One of the most fulfilling aspects of being a college president is watching
young graduates excel in their chosen fields. The recent
accomplishments of two Furman alumni warrant special attention.
few weeks ago, Scott Martin, a 2001 Furman graduate and Anderson
native, graduated at the top of his 400-member class at New York's
Columbia University Law School. He is now living in Pasadena, Calif.,
where he is working as a law clerk for Judge Alex Kozinski of the U.S.
Court of Appeals' 9th Circuit.
Martin, who graduated from T.L.
Hanna High School in Anderson, majored in mathematics and political
science at Furman. He initially planned to pursue an advanced degree in
mathematics, but after taking a class on the philosophy of law and
participating in Furman's mock trial program, he decided to become an
attorney. "I enjoyed mathematics," he explains, "but found it to be a
somewhat isolating activity. And I found that the logical and analytical
skills I developed as a math student were invaluable in studying law."
attending Furman, Martin was inducted into Phi Beta Kappa and served as
president of the senior class, Beta Theta Pi fraternity and the
Inter-Fraternity Council. He was also a recipient of the Goldwater
Scholarship, a prestigious national fellowship for undergraduates
studying mathematics and the sciences.
At Columbia, Martin was a
senior editor of the Columbia Law Review. He was awarded the school's
Robert Noxon Toppan Prize for constitutional law, the Thomas E. Dewey
Prize for written advocacy. He also earned the Hamilton Fellowship, the
law school's top scholarship award. Martin, who will complete his
clerkship next year, is keeping his career options open. He may go into
private practice and is also considering teaching law.
rising young Furman star is Alexander Stubb, known as "Tico" to his
college friends. Stubb, a member of the Furman class of 1993 and a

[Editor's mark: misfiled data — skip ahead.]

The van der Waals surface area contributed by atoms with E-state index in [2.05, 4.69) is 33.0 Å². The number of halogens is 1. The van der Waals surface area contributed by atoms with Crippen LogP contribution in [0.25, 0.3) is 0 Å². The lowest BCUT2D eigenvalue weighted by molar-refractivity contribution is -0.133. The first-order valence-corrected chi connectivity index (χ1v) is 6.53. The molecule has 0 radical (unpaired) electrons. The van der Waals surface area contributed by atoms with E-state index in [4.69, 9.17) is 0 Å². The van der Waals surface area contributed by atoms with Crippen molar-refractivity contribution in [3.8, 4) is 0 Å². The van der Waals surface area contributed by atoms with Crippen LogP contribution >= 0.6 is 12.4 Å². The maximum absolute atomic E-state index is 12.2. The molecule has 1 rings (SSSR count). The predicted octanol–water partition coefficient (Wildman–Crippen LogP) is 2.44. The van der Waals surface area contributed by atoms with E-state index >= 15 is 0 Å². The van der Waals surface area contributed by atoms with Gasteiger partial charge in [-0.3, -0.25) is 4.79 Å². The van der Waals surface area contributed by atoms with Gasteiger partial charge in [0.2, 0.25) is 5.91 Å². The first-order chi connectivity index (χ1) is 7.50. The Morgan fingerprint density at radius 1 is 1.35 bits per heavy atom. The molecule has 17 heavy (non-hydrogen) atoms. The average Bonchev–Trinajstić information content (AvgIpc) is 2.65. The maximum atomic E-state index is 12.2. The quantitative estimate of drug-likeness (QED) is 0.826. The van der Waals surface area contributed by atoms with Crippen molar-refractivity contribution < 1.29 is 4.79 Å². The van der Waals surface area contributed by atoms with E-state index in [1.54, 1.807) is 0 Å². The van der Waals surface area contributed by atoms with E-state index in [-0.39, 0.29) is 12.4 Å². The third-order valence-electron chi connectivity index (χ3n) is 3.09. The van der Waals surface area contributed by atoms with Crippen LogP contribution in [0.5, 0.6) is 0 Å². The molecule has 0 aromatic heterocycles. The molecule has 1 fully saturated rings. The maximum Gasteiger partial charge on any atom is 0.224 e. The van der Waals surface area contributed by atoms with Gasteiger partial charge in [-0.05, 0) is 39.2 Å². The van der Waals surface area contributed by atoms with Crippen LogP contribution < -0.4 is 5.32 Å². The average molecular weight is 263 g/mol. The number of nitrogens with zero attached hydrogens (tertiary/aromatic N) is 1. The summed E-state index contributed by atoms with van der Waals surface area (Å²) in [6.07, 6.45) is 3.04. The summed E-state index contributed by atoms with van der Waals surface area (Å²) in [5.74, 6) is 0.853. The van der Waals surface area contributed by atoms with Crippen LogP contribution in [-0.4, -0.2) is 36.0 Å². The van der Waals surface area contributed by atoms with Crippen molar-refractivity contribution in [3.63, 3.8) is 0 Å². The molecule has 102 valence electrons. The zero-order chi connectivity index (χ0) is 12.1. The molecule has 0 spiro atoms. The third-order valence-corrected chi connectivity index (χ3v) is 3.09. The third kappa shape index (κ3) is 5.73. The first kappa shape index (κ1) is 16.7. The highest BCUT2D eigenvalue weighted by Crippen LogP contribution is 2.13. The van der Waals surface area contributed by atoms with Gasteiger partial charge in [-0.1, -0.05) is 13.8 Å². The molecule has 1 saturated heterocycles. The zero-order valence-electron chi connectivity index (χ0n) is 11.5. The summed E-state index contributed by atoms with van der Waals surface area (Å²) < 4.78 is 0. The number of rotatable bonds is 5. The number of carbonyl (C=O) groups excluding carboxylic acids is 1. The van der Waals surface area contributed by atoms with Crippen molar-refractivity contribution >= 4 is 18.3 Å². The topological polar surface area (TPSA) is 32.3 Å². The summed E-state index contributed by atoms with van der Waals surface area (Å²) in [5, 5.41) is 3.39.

resident of Finland, surprised political pundits earlier this summer by
becoming one of the youngest members elected to the European Parliament.
In his first political campaign, Stubb (pronounced Stoob) finished
second only to former Finnish Prime Minister Anneli Jaatteenmaki to earn
a seat in the 732- member legislature.
Stubb's interest in
politics was sparked after he enrolled in professor Brent Nelsen's
"Politics of the European Union" class. A gregarious, charming young
man, Stubb displayed an insatiable appetite for learning. He received
Furman's general excellence award as the top overall male graduate in
After graduating with honors, Stubb remained on campus
to co-author a book with Professor Nelsen titled "The European Union:
Readings on the Theory and Practice of European Integration." Now in its
third edition, the book is widely used in college classrooms. Fluent in
five languages, Stubb is a graduate of the College of Europe in Belgium
and holds a doctorate degree from the London School of Economics. He is
a columnist for Finland's largest daily newspaper and is the author or
editor of eight books on the European Union.
Stubb served in the
Finnish foreign ministry and as an adviser to the European Union's
Commission President before being elected to the European Parliament,
which represents the citizens of the European Union's 25 member states.
He and his colleagues must grapple with an extraordinary range of
complex issues as the European Union seeks to incorporate the former
communist countries of Eastern Europe into its increasingly diverse
The precocious success of these two
uncommon young men reflects their rare combination of strength of
purpose, power of concentration and self-discipline. They are both
phenomenally well-organized, prodigious workers, bright, sharply
focused, yet deeply concerned about public issues. Their accomplishments
remind us that colleges exist for a simple and rewarding reason: to
nurture and empower young people so that they might do splendid things
in the world.